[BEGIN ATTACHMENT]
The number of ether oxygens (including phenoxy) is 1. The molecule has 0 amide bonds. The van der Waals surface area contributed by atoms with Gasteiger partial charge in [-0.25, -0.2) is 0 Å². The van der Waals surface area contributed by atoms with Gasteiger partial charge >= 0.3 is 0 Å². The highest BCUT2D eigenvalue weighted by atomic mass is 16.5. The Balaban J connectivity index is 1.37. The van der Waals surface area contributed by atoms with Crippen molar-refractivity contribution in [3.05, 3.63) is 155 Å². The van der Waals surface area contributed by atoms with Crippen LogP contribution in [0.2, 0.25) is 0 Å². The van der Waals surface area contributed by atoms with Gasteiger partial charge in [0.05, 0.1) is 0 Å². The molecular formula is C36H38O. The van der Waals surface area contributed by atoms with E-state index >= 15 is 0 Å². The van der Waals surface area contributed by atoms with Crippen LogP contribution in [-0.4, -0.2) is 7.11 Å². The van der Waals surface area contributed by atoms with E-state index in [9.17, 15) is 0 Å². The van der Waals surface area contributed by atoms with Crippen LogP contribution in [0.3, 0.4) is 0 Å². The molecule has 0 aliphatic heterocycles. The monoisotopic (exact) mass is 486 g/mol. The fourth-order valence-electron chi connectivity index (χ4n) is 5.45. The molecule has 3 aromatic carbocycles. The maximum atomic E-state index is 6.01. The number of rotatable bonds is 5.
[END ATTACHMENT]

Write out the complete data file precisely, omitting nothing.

The number of ether oxygens (including phenoxy) is 1. The molecule has 0 amide bonds. The van der Waals surface area contributed by atoms with Gasteiger partial charge in [-0.25, -0.2) is 0 Å². The van der Waals surface area contributed by atoms with Gasteiger partial charge >= 0.3 is 0 Å². The highest BCUT2D eigenvalue weighted by atomic mass is 16.5. The Balaban J connectivity index is 1.37. The van der Waals surface area contributed by atoms with Crippen molar-refractivity contribution in [3.05, 3.63) is 155 Å². The van der Waals surface area contributed by atoms with Crippen LogP contribution in [0.2, 0.25) is 0 Å². The van der Waals surface area contributed by atoms with Gasteiger partial charge in [0.05, 0.1) is 0 Å². The molecular formula is C36H38O. The van der Waals surface area contributed by atoms with E-state index >= 15 is 0 Å². The van der Waals surface area contributed by atoms with Crippen LogP contribution in [-0.4, -0.2) is 7.11 Å². The van der Waals surface area contributed by atoms with E-state index in [9.17, 15) is 0 Å². The van der Waals surface area contributed by atoms with Crippen LogP contribution in [0.3, 0.4) is 0 Å². The molecule has 0 aliphatic heterocycles. The monoisotopic (exact) mass is 486 g/mol. The fourth-order valence-electron chi connectivity index (χ4n) is 5.45. The molecule has 3 aromatic carbocycles. The maximum atomic E-state index is 6.01. The number of rotatable bonds is 5.